You're probably wondering: What's Christmas got to do with any of this? Beginning writers often have wonderful stories to tell but not all the tools with which to bring them to life. Their stories often lack a sense of time and place, which are essential foundations to everything that happens. Good writing is like real estate; it's a lot about location, location, location. Where would Dickens be without London's fog, Tony Hillerman without the Southwest, Joan Didion without LA's freeways? And storytellers don't get very far without a ticking clock. Even a story that starts "Once upon a time," gets specific very soon. "On the night of the ball, Cinderella had many chores." Wasn't it "midnight" when she had to leave the ball, or something catastrophic would happen?
Even if you're not writing a fairy tale -- or a thriller -- time and space are as important as plot and character. Which brings me to Christmas. One of the assignments I sometimes give my writing students is to write a short story set at Christmas time. There's plenty of time and space built into Christmas, even if you don't celebrate it. There's isn't another day of the year that's more difficult to avoid that December 25th. (Overheard on the street, a guy talking into his cellphone; "How can you not know what day Christmas is?")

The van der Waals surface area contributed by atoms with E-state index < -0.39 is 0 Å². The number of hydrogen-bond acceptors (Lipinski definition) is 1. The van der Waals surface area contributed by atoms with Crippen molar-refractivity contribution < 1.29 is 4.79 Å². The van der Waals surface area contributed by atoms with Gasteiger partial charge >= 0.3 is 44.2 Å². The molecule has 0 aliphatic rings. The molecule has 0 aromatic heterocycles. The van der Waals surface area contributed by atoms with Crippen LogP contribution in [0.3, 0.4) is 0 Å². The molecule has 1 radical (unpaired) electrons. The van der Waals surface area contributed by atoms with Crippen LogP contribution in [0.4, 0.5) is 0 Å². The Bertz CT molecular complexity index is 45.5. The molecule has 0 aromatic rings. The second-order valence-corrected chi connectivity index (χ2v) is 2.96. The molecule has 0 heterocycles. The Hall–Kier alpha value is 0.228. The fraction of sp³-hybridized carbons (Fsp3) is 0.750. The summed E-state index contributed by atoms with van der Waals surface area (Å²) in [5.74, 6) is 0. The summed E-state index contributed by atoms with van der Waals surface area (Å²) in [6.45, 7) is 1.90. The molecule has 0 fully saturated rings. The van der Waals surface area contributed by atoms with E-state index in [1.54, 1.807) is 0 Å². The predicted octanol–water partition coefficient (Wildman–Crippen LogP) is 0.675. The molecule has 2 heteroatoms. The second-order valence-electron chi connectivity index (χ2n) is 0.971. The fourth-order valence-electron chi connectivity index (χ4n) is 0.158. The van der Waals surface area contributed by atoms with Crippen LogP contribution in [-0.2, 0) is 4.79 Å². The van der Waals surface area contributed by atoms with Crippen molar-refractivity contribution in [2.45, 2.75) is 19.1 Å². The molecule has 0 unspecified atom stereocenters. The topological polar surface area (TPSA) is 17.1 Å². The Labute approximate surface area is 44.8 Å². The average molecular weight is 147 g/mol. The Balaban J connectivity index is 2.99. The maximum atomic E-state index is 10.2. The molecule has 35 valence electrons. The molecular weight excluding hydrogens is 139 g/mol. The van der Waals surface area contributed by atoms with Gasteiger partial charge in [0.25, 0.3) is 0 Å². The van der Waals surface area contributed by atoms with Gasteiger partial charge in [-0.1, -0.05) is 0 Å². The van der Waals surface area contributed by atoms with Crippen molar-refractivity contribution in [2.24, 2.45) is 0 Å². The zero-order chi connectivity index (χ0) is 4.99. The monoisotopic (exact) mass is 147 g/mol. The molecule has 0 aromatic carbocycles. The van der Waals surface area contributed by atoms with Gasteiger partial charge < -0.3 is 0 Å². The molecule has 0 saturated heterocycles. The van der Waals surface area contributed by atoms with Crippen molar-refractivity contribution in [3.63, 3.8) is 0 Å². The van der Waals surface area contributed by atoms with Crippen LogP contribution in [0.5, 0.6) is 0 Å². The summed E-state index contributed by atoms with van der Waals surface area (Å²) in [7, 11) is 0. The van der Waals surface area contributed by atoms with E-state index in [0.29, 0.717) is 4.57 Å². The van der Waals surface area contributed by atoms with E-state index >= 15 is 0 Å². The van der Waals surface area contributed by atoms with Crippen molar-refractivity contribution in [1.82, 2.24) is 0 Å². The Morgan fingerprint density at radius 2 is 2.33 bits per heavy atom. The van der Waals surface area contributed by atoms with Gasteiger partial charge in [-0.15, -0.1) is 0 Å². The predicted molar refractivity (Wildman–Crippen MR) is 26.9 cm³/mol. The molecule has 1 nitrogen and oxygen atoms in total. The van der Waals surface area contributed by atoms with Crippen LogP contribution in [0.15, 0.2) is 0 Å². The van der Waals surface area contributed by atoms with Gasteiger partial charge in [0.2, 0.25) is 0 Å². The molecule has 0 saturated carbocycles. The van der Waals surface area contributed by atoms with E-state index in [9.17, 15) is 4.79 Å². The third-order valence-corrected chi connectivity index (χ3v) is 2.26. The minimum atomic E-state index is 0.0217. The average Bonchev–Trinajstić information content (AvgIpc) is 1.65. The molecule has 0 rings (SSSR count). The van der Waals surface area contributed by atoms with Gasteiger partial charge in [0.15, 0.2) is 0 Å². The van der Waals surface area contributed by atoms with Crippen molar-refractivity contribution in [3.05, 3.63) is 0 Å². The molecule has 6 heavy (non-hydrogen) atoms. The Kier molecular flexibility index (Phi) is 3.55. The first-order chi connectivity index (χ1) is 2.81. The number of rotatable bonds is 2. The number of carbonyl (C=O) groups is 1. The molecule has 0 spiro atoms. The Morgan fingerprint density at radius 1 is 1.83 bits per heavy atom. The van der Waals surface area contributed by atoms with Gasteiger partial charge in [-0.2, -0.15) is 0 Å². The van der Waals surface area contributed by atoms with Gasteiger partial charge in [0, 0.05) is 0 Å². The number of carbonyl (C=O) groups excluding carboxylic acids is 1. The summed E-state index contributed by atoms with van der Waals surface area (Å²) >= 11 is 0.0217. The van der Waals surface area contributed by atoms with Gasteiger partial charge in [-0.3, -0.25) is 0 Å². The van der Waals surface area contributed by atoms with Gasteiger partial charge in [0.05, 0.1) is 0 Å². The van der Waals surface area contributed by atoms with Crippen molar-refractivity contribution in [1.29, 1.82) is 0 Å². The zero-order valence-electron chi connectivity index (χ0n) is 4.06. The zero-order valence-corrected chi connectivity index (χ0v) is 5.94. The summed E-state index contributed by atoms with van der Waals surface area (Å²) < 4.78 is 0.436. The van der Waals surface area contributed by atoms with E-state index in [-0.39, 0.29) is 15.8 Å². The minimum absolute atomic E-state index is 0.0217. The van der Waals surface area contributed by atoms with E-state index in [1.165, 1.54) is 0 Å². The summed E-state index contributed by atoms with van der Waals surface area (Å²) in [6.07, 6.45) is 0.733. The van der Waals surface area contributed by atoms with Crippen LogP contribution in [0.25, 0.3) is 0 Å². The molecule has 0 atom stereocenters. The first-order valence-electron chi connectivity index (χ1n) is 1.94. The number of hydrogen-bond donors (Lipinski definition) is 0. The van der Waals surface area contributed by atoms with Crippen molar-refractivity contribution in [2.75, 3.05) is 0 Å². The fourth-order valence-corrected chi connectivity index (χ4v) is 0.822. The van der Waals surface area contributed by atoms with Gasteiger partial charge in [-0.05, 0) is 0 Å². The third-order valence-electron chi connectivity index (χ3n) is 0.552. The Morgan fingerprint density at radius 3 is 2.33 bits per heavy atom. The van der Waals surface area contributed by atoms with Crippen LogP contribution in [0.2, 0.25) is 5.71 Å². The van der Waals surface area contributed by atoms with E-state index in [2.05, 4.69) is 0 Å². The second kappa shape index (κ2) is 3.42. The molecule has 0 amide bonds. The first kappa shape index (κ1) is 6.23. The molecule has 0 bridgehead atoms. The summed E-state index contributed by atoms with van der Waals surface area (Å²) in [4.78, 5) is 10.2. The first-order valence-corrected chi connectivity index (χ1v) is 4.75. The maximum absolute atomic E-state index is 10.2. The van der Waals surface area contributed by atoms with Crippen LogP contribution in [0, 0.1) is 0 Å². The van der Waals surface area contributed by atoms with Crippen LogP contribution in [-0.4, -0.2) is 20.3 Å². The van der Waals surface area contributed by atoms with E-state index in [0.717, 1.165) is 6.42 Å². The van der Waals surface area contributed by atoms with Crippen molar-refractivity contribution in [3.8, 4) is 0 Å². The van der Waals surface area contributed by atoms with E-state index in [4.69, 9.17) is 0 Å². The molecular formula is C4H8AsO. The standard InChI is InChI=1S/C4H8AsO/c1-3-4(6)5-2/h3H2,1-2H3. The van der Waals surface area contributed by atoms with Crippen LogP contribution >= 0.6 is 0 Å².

The story doesn't have to be about a family that celebrates Christmas, or even a culture that acknowledges it (I once went to Turkey to avoid Christmas -- and ended up with a novel on my hands.) But whether we celebrate it or go out of our ways to avoid it, it has a presence in the culture that starts, oh, a few minutes after Labor Day. Try finding a radio station that isn't playing Christmas songs come November first.
Do the characters in your story do a Jewish Christmas (movies and Chinese food), a Muslim Christmas (I'm eager to hear what that might be), a mixed Christmas (plenty of tension or jollity around Jewish family members who don't like Christmas or like having an excuse to celebrate it), a dreaded Christmas (mom/dad/brother always gets drunk and ruins it), or a full-blown Christmas Christmas (whatever that might be)? This year, plenty of Christmas stories will be about people doing without. If you want to read some Christmas stories to get in the mood, there's Dicken's Christmas Carol, Truman Capote's short story, "A Christmas Memory," and Arthur Conan Doyle's "The Adventure of the Blue Carbuncle."
If you have a Christmas story -- fiction or nonfiction -- that's 1500 words or less, enter it in the Christmas Story Contest by December 27th. The winner receives a copy of my new anthology about writers and their mentors: Mentors, Muses & Monsters: 30 Writers on the People Who Changed Their Lives.
Send your stories by 12/27 at 11.59pm, in the text of an email to: email@example.com.
Happy writing, merry holidays.
Elizabeth Benedict is the author of five novels, and The Joy of Writing Sex: A Guide for Fiction Writers, and just recently edited Mentors, Muses & Monsters. She teaches fiction writing at Columbia University.